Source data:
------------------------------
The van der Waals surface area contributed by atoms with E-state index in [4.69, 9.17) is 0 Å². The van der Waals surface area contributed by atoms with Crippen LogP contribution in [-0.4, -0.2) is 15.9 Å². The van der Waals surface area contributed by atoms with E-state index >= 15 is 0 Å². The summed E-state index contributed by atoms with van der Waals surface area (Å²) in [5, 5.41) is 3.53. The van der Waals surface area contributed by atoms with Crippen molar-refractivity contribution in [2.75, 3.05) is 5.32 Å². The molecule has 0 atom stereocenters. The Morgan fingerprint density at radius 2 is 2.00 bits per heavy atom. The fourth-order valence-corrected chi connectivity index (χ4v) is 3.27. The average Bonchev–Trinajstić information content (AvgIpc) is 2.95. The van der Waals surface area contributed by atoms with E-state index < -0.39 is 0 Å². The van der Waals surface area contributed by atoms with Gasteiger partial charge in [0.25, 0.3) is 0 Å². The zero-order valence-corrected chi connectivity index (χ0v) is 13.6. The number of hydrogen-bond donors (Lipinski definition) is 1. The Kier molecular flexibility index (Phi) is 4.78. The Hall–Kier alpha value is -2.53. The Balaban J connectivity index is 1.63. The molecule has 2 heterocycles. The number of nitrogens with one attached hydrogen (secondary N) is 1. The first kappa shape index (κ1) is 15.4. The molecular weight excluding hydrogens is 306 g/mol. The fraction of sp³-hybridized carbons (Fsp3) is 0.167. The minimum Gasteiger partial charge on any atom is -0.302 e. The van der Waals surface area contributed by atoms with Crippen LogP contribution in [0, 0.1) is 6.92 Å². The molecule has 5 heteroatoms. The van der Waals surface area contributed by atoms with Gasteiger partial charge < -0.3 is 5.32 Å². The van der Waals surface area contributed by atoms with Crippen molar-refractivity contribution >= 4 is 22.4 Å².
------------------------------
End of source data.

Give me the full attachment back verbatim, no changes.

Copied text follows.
The van der Waals surface area contributed by atoms with E-state index in [4.69, 9.17) is 0 Å². The van der Waals surface area contributed by atoms with Crippen LogP contribution in [-0.4, -0.2) is 15.9 Å². The van der Waals surface area contributed by atoms with E-state index >= 15 is 0 Å². The summed E-state index contributed by atoms with van der Waals surface area (Å²) in [5, 5.41) is 3.53. The van der Waals surface area contributed by atoms with Crippen molar-refractivity contribution in [2.75, 3.05) is 5.32 Å². The molecule has 0 atom stereocenters. The Morgan fingerprint density at radius 2 is 2.00 bits per heavy atom. The fourth-order valence-corrected chi connectivity index (χ4v) is 3.27. The average Bonchev–Trinajstić information content (AvgIpc) is 2.95. The van der Waals surface area contributed by atoms with E-state index < -0.39 is 0 Å². The van der Waals surface area contributed by atoms with Gasteiger partial charge in [0.25, 0.3) is 0 Å². The zero-order valence-corrected chi connectivity index (χ0v) is 13.6. The number of hydrogen-bond donors (Lipinski definition) is 1. The Kier molecular flexibility index (Phi) is 4.78. The Hall–Kier alpha value is -2.53. The Balaban J connectivity index is 1.63. The molecule has 2 heterocycles. The number of nitrogens with one attached hydrogen (secondary N) is 1. The first kappa shape index (κ1) is 15.4. The molecular weight excluding hydrogens is 306 g/mol. The fraction of sp³-hybridized carbons (Fsp3) is 0.167. The minimum Gasteiger partial charge on any atom is -0.302 e. The van der Waals surface area contributed by atoms with Crippen LogP contribution in [0, 0.1) is 6.92 Å². The molecule has 5 heteroatoms. The van der Waals surface area contributed by atoms with Gasteiger partial charge < -0.3 is 5.32 Å². The van der Waals surface area contributed by atoms with Crippen molar-refractivity contribution >= 4 is 22.4 Å².